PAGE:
Put Those Ubiquitous Smartphones to Use for Learning (or Try Some Inexpensive Disposable Cameras for Younger Students)
Photography is a great subject to teach. It is a fantastic skill for children of all ages to learn. Teaching photography can have many benefits. It can help boost a student's creativity and imagination. Moreover, it can also give them focus and help improve their concentration. Finally, it is a valuable skill that they can use in later life.
Creative educators can also look for ways to tie photography into different subject areas – think about it, science, geography, math, languages – these are all around us!
This can be a great way to put those ever-present smartphones to good uses to (although that should be limited to students of the right age – for elementary school kids, it would probably be better to use inexpensive disposable cameras).
Knowing how to teach photography can be tricky, however. You must try and be creative and develop interesting classes that your students will enjoy. Continually creating new projects and class ideas can be difficult! Fear not, we can help! In the below sections, we have listed 8 awesome photography projects for school students.
Class Photo Walks
What could be better than heading out into the great outdoors and exploring with your class? A class photo walk provides many benefits. First and foremost, students can actively use their cameras in a myriad of different situations. You could walk through a forest, into your local town, or other points of interest for example. Whilst there, you can encourage them to look for unique compositions and try out different camera settings.
Secondly, it is a great way to keep your students active and encourage them to partake in a little exercise. We understand how difficult it can be for children to stay active in today’s modern world. Taking a weekly class photo walk can really help – they can appreciate the outdoors, and stretch out their legs!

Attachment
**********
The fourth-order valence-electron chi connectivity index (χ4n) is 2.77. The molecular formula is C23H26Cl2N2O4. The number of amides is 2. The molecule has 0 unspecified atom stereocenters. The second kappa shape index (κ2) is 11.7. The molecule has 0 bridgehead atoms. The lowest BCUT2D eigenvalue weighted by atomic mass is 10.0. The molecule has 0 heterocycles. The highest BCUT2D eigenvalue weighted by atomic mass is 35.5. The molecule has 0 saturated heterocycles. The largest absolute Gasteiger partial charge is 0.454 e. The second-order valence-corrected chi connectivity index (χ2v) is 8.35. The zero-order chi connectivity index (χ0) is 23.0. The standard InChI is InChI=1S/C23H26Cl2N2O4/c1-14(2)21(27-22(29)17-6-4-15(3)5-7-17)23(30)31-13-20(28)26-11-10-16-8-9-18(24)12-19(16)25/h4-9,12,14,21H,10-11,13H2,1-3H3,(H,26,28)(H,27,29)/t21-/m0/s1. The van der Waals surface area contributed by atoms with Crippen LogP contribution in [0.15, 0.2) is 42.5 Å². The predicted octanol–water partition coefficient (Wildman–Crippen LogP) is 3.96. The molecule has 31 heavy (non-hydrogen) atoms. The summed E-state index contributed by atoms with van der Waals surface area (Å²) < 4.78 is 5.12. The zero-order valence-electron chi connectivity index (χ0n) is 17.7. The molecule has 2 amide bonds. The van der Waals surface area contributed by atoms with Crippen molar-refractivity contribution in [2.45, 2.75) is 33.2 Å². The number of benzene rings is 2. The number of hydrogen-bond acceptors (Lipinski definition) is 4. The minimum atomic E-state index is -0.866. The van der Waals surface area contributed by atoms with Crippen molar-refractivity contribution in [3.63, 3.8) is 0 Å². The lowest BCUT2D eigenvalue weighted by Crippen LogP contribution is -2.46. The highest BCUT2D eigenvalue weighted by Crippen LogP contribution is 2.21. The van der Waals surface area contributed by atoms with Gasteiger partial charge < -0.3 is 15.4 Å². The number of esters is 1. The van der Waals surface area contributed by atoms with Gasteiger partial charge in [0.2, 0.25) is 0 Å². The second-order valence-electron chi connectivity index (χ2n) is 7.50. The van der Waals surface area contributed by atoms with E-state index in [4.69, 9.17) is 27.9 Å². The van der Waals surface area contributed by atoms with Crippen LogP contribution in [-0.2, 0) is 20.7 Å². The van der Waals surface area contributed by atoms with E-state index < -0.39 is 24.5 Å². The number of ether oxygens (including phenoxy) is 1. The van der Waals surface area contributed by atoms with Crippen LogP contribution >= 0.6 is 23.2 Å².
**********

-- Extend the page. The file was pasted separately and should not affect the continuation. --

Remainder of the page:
A Day in Life
This is an extremely fun project that all your children can partake in. Furthermore, it is an activity that is not confined to the classroom. A Day in the life is exactly as the name states. Your students must take various photos throughout their day. This aims to show a personal snapshot of their life and the type of things they do.
A day in the life can really inspire creativity in your students. Many of the shots will be simple such as photos of food, or photos of their house. Some students will go out of their way to create interesting photos or put themselves in fun positions. The resulting creations can be extremely diverse and intriguing.
10 Weeks Project
This can be a project over the course of a quarter or term (adjust to the number of weeks applicable to you) – can you see where this project is heading? Each week, you set your students a different challenge. There are many templates and ideas that you can find online for this. Examples of ideas could include self-portrait, flowers, hands, textures, and water.
When creating this project, you can pick challenges that test your student's technical skills. For example, one week could be a long exposure challenge – this will help them learn about exposure and shutter speeds. Alternatively, you could set a challenge of night photography – this would help them learn about ISO and stability.
A-Z Photo Chart